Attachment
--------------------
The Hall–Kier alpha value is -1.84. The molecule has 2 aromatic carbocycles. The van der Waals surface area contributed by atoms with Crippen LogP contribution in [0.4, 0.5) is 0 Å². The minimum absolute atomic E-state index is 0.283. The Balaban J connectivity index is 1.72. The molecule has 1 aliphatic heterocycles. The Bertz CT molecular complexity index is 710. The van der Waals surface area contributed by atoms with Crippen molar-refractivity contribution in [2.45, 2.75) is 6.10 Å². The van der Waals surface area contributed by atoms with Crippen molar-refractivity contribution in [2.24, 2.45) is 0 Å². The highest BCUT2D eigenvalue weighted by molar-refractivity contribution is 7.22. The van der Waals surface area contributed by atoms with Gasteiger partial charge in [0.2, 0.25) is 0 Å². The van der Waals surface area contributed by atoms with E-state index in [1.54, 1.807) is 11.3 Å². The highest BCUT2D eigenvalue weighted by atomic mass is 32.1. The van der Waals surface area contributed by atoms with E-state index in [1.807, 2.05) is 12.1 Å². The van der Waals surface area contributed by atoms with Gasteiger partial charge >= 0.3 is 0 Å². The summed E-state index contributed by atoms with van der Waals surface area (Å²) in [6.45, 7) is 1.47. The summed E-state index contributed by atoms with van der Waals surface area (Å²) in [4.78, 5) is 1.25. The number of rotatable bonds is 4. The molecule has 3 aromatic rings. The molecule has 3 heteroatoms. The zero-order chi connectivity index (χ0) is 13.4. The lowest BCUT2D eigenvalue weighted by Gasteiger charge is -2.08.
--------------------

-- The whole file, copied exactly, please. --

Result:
The Hall–Kier alpha value is -1.84. The molecule has 2 aromatic carbocycles. The van der Waals surface area contributed by atoms with Crippen LogP contribution in [0.4, 0.5) is 0 Å². The minimum absolute atomic E-state index is 0.283. The Balaban J connectivity index is 1.72. The molecule has 1 aliphatic heterocycles. The Bertz CT molecular complexity index is 710. The van der Waals surface area contributed by atoms with Crippen molar-refractivity contribution in [2.45, 2.75) is 6.10 Å². The van der Waals surface area contributed by atoms with Crippen molar-refractivity contribution in [2.24, 2.45) is 0 Å². The highest BCUT2D eigenvalue weighted by molar-refractivity contribution is 7.22. The van der Waals surface area contributed by atoms with Gasteiger partial charge in [0.2, 0.25) is 0 Å². The van der Waals surface area contributed by atoms with E-state index in [1.54, 1.807) is 11.3 Å². The highest BCUT2D eigenvalue weighted by atomic mass is 32.1. The van der Waals surface area contributed by atoms with E-state index in [1.807, 2.05) is 12.1 Å². The van der Waals surface area contributed by atoms with Gasteiger partial charge >= 0.3 is 0 Å². The summed E-state index contributed by atoms with van der Waals surface area (Å²) in [6.45, 7) is 1.47. The summed E-state index contributed by atoms with van der Waals surface area (Å²) in [4.78, 5) is 1.25. The number of rotatable bonds is 4. The molecule has 3 aromatic rings. The molecule has 3 heteroatoms. The zero-order chi connectivity index (χ0) is 13.4. The lowest BCUT2D eigenvalue weighted by Gasteiger charge is -2.08.